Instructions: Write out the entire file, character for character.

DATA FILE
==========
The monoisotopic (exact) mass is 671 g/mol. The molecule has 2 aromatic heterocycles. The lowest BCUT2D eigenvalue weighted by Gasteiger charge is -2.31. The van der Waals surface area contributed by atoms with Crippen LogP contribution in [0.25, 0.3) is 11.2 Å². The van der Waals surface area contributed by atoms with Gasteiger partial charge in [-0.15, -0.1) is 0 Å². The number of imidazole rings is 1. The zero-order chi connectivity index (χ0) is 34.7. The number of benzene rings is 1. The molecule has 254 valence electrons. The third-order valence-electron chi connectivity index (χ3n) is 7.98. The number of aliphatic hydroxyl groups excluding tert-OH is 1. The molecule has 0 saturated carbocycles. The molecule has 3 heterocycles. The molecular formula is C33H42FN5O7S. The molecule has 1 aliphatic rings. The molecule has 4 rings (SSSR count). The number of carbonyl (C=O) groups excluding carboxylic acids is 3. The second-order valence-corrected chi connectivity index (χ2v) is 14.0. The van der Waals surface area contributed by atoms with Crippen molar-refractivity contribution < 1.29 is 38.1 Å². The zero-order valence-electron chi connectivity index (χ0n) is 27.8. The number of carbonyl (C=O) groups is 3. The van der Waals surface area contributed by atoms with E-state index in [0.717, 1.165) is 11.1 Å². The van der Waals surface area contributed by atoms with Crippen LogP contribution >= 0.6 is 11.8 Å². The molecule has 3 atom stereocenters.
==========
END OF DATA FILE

The monoisotopic (exact) mass is 671 g/mol. The molecule has 2 aromatic heterocycles. The lowest BCUT2D eigenvalue weighted by Gasteiger charge is -2.31. The van der Waals surface area contributed by atoms with Crippen LogP contribution in [0.25, 0.3) is 11.2 Å². The van der Waals surface area contributed by atoms with Gasteiger partial charge in [-0.15, -0.1) is 0 Å². The number of imidazole rings is 1. The zero-order chi connectivity index (χ0) is 34.7. The number of benzene rings is 1. The molecule has 254 valence electrons. The third-order valence-electron chi connectivity index (χ3n) is 7.98. The number of aliphatic hydroxyl groups excluding tert-OH is 1. The molecule has 0 saturated carbocycles. The molecule has 3 heterocycles. The molecular formula is C33H42FN5O7S. The molecule has 1 aliphatic rings. The molecule has 4 rings (SSSR count). The number of carbonyl (C=O) groups excluding carboxylic acids is 3. The second-order valence-corrected chi connectivity index (χ2v) is 14.0. The van der Waals surface area contributed by atoms with Crippen molar-refractivity contribution < 1.29 is 38.1 Å². The zero-order valence-electron chi connectivity index (χ0n) is 27.8. The number of carbonyl (C=O) groups is 3. The van der Waals surface area contributed by atoms with E-state index in [0.717, 1.165) is 11.1 Å². The van der Waals surface area contributed by atoms with Crippen LogP contribution >= 0.6 is 11.8 Å². The molecule has 3 atom stereocenters.